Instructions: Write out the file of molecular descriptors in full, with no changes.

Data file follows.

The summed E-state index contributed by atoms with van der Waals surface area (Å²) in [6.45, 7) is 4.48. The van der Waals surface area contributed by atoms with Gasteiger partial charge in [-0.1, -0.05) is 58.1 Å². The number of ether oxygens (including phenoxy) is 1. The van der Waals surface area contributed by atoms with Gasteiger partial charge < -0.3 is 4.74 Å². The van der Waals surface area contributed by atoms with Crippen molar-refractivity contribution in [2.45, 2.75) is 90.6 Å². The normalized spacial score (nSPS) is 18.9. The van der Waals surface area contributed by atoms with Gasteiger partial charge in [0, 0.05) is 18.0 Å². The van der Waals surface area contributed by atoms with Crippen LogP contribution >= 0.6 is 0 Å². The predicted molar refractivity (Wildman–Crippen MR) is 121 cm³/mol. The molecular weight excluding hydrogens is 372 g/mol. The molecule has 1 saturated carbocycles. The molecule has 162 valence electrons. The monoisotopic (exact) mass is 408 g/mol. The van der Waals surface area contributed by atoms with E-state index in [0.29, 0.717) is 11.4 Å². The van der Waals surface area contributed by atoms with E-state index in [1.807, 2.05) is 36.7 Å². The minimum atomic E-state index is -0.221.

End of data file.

The summed E-state index contributed by atoms with van der Waals surface area (Å²) in [6.45, 7) is 4.48. The van der Waals surface area contributed by atoms with Gasteiger partial charge in [-0.1, -0.05) is 58.1 Å². The number of ether oxygens (including phenoxy) is 1. The van der Waals surface area contributed by atoms with Gasteiger partial charge < -0.3 is 4.74 Å². The van der Waals surface area contributed by atoms with Crippen molar-refractivity contribution in [2.45, 2.75) is 90.6 Å². The normalized spacial score (nSPS) is 18.9. The van der Waals surface area contributed by atoms with Gasteiger partial charge in [0, 0.05) is 18.0 Å². The van der Waals surface area contributed by atoms with Crippen LogP contribution >= 0.6 is 0 Å². The predicted molar refractivity (Wildman–Crippen MR) is 121 cm³/mol. The molecular weight excluding hydrogens is 372 g/mol. The molecule has 1 saturated carbocycles. The molecule has 162 valence electrons. The monoisotopic (exact) mass is 408 g/mol. The van der Waals surface area contributed by atoms with E-state index in [0.29, 0.717) is 11.4 Å². The van der Waals surface area contributed by atoms with E-state index in [1.807, 2.05) is 36.7 Å². The minimum atomic E-state index is -0.221.